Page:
Depending on who you are talking to in the marketing industry, bounce back rates are extremely important. Many digital marketing professionals believe bounce back rates to be arguably the most important metric in content analysis. Yet, so many people, business owners, marketers, website developers, don’t understand what this metric is really measuring.
In layman’s terms, a bounce back rate reflects the percentage of people who visit your website and leave directly after it loads. This person either had to click on a link, do a search or type in the URL to your website, but upon arriving, they decided to leave without any other action. A visitor can leave by pressing the “back” button, closing the browser or typing in a new URL – either way, the person left your site and decreased your opportunity to boost lead generation and sales.
So essentially, a high bounce back rate is the enemy of everyone. Thousands, sometimes hundreds of thousands are spent each year to increase the number of people who visit a website. However, if these visitors simply leave the site without spending any time on it – then what’s the point?
Businesses need to make sure the first impression their website is the right one. Many companies seek out experts in this endeavor by contacting a creative employment agency because the professionals found with the services offered by recruiters have skills that have been vouched for. Marketing strategists are outfitted with the right knowledge and skills to understand how to optimize pages and improve layouts to decrease bounce back rates and, hopefully, improve lead generation and sales.
Here are five ways to decrease bounce back rates:
1) Know your numbers. Before you’re able to begin improving your site, it’s crucial to know what the average bounce rate is for your site and for the industry in general, according to The Daily Egg. A marketer will be better able to implement a plan of action and gauge stages of success with these two figures. For example, you won’t be driving yourself insane and pulling out your hair about reducing your bounce back rate by significant volumes if you know what is considered a perfectly normal bounce back rate for your industry – a number that is most likely to stay the same.
2) Make your website mobile friendly. According to the Monetate Q1 2013 Ecommerce Quarterly report, mobile share is now hovering around 20 percent for the first quarter in 2013 – almost double what it was in the first quarter of 2012 in a year-over-year comparison. For the first time ever, tablets exceeded traditional desktop services for conversion rates. This suggests that people are becoming increasingly comfortable with making purchases on tablets and spending more time on e-commerce sites with mobile devices. To decrease a bounce back rate, a business will need to make sure that its website is mobile friendly. As a result, responsive web design is growing as a movement so that regardless of what device a customer is viewing a website on, the design of the site alters itself to fit the screen and function normally.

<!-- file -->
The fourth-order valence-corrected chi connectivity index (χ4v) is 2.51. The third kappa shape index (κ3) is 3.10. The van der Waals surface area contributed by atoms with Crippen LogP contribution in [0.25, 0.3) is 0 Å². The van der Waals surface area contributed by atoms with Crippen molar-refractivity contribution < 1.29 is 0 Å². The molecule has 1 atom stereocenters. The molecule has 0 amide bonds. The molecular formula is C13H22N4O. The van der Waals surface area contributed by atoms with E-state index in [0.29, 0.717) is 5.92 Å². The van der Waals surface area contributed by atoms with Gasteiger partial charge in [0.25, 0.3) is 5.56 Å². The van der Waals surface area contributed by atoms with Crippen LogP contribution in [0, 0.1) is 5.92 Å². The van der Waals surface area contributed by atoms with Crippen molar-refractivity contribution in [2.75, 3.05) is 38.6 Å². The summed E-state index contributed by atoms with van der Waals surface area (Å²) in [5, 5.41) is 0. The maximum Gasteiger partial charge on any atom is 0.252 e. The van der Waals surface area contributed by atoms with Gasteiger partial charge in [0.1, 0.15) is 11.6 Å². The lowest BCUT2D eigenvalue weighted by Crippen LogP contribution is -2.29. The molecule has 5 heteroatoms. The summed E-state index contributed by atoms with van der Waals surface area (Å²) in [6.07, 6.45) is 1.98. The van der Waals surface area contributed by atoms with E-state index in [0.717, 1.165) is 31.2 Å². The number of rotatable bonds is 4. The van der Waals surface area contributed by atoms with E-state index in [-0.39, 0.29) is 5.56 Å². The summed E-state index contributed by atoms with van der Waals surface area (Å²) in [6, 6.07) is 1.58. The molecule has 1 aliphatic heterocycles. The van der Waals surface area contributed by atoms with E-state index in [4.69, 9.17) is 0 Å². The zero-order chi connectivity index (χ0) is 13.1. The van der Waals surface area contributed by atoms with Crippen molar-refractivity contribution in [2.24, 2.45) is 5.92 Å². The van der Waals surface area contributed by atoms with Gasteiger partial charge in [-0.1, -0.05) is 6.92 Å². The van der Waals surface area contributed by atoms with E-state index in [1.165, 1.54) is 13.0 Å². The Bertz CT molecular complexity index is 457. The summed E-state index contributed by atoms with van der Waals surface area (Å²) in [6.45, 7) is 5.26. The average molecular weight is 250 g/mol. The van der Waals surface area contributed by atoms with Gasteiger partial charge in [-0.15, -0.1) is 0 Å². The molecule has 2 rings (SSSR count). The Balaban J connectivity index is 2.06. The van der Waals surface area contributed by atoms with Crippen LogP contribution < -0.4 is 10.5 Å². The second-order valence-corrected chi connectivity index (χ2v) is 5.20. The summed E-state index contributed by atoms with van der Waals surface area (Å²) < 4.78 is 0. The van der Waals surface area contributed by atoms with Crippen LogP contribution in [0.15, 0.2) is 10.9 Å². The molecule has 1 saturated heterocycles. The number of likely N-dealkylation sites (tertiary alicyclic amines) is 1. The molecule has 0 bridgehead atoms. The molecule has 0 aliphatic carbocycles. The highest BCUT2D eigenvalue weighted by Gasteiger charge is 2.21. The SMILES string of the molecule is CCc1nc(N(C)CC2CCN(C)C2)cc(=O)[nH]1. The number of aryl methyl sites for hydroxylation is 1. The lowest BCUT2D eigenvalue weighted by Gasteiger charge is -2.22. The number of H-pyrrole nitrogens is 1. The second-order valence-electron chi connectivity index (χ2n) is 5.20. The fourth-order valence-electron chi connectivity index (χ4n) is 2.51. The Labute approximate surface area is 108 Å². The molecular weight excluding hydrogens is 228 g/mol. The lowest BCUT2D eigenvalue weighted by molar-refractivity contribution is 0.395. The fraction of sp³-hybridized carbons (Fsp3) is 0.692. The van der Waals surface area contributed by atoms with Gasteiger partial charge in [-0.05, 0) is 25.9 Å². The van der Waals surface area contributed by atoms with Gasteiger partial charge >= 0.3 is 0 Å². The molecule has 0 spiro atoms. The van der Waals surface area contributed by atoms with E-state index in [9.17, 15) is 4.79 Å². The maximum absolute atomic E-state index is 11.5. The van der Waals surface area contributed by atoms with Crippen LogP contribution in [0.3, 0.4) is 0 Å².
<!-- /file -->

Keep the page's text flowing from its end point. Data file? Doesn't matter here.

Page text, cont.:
3) Improve website design. A poorly designed website is the ultimate way to increase a bounce rate. Visitors take one look at a site and quickly determine its worth based on its design. However, web design is now a more inclusive term and goes beyond whether a gradient is used and now includes the entire user experience. A visitor should be able to easily navigate a professional looking website with the help of descriptive title pages and drop-down menus. From the color scheme to the main menu, a website must be designed to impress a visitor based on its quality.
4) Check browser compatibility. Often, developers only check the appearance of website using the browser they used to build the site. This can lead to problems when the site loads and appears differently on other browsers. Search Engine Journal reported that to prevent this situation, it’s important to check the appearance and features of a website on a variety of browsers. The site recommends the cross-browser compatibility testing tool Browser Stack to make sure integration and usability is cohesive regardless of what browser is used. Improve bounce back rates by ensuring that visitors can use a website on a number of different browsers without problems arising.
5) Properly optimize content. Creating a content strategy that is search engine optimized is useless if the content is directing visitors to the site with unrelated links, keywords or topics. Narrow the focus of a SEO strategy to ensure that visitors are clicking on links to your site for the right reasons – potentially lengthening the time people spend on the website, improving bounce back rates and boosting sales and lead generation.
Now that you have decreased your bounce rate, you can begin focusing on increasing your conversions.